Aging in Sitka spruce filing cabinets for three decades, Bootleg Skies, Berge’s 1987 debut novel, is now back in print. The book that introduced the flying world to the 1920s barnstorming miscreant, Jake Hollow, makes its return to the literary firmament in this 30th anniversary hardback edition.
Get ready to shame neighboring beach-readers with their Kindles and Nooks by cracking open a real doorstopper with real covers and 408 pages of real fictitious aviation adventure, romance, violence—and a smattering of gratuitous sex. This is the original tale of the open-cockpit bootleggers who thumbed their frost-bitten noses at Prohibition agents and rival smugglers by delivering illegal hooch from Canada directly into the righteously dry Midwest…by air.
The year is 1929…um, the year of the novel, not today’s year…and Jake Hollow has run out of ways to squeeze a dollar from selling rides in his WWI surplus biplane to smaller and smaller crowds. Opportunity flops at his muddy feet when he meets three bootleggers looking for the next best thing in whisky smuggling technology. They form an aerial freight-delivery enterprise using airplanes instead of trucks or boats. They fly in all weather, which for some, means they crash and die in that weather. Blaze of summer or frozen hell of Minnesota winter, the booze must get through. Order your hardback copy of Bootleg Skies 30th Anniversary Edition before Oprah tells you to.
The long-awaited, and much rumored sequel to Bootleg Skies is now a reality—as much as fiction can be reality. That’s Life, I Guess, by Paul Berge, is set in 1936 Los Angles and retrieves some characters — we won’t say who — from Berge’s first novel into a new adventure involving organized crime, disorganized romance (our polite way of saying, sex) and more ways to combine all of this with the best 1930s airplanes and automobiles in a Hollywood setting on the MonoGraph Pictures dustiest back lot.
You’ll rub silky elbows with mobsters and movie stars at Beverly Hills soirées and be on the edge of the swimming pool, sipping champagne and wondering who survives and who flies or dies.
Money is no object in recreating the Depression-era City of Angels, and neither is the law, which frequently gets bent, if not completely broken on the 380 pages inside this hardback first edition.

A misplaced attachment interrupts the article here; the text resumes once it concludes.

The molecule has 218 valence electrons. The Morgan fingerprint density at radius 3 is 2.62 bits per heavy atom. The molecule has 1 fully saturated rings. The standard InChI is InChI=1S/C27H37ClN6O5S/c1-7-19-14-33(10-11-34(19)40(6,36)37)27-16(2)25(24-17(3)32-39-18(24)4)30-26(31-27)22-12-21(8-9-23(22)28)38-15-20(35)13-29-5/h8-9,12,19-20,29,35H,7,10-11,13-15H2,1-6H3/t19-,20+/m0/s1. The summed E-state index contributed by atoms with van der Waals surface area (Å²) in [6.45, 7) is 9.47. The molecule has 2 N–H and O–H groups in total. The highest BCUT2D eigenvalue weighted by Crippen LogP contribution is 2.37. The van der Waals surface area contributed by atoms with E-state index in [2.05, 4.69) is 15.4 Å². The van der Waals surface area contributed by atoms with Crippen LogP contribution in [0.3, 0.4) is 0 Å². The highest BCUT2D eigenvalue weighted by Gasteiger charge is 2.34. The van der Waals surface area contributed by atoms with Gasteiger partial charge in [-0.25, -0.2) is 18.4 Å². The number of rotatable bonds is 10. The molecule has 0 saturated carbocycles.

It’s 1920s and 30s beach reading time, so no need to slather on the SPF or worry about smoking in public. In those days—and in these novels—smoking, drinking and cheating is practically required. Indulge yourself, get That’s Life I Guess, first edition, and Bootleg Skies 30th Anniversary Edition, by Paul Berge. Read both in public—simultaneously if your eyeballs work that way—and watch for the envious side glances from the other beach e-readers as you flip real pages filled with real fiction.
Stop yourself if you’ve heard this: A guy walks up to Paul Berge at the Ailerona airport café and says, “Hey, you’re kinda famous, aren’t you?” And before Berge could answer, “Why, yes, I am, Mr. President,” this guy realized his mistake and quickly left. Despite the misidentification (possibly he was thinking of the late Perry Como, a common mistake), the handle, “Kinda Famous,” stuck. You could search the Internet and get all sorts of hits on Paul Berge, flight instructor, writer, actor, veteran, retired air traffic controller, cellist… Okay, that last one was a stretch, but it was on the web so must be true. Truth is an illusive currency in today’s world, but you can be certain that by exploring this site and reading Berge’s many short stories, novels and viewing some of his videos, you’ll say to yourself, “One day, that guy’s gonna meet someone sorta famous.” Meanwhile, be sure to order the vegie omelet with pepper jack cheese next time you’re in the café, and remember to tip your waitress; she’s working on her pilot license and needs the money.
This easy-to-read aviation book is ideal for student pilots with no flight background who wish to gently immerse themselves in flight training. Perfect for private and sport pilots to brush up on the aero basics before a biennial flight review (BFR). Flight and ground school instructors will appreciate the Private Pilot Beginner's Manual (for Sport Pilots too) 2nd Edition as the ultimate guide for introducing or reviewing aeronautical basics without scaring off future, or returning, pilots with overly technical dissertations. You'll laugh, you'll fly, you'll refer back to it throughout your flying life.
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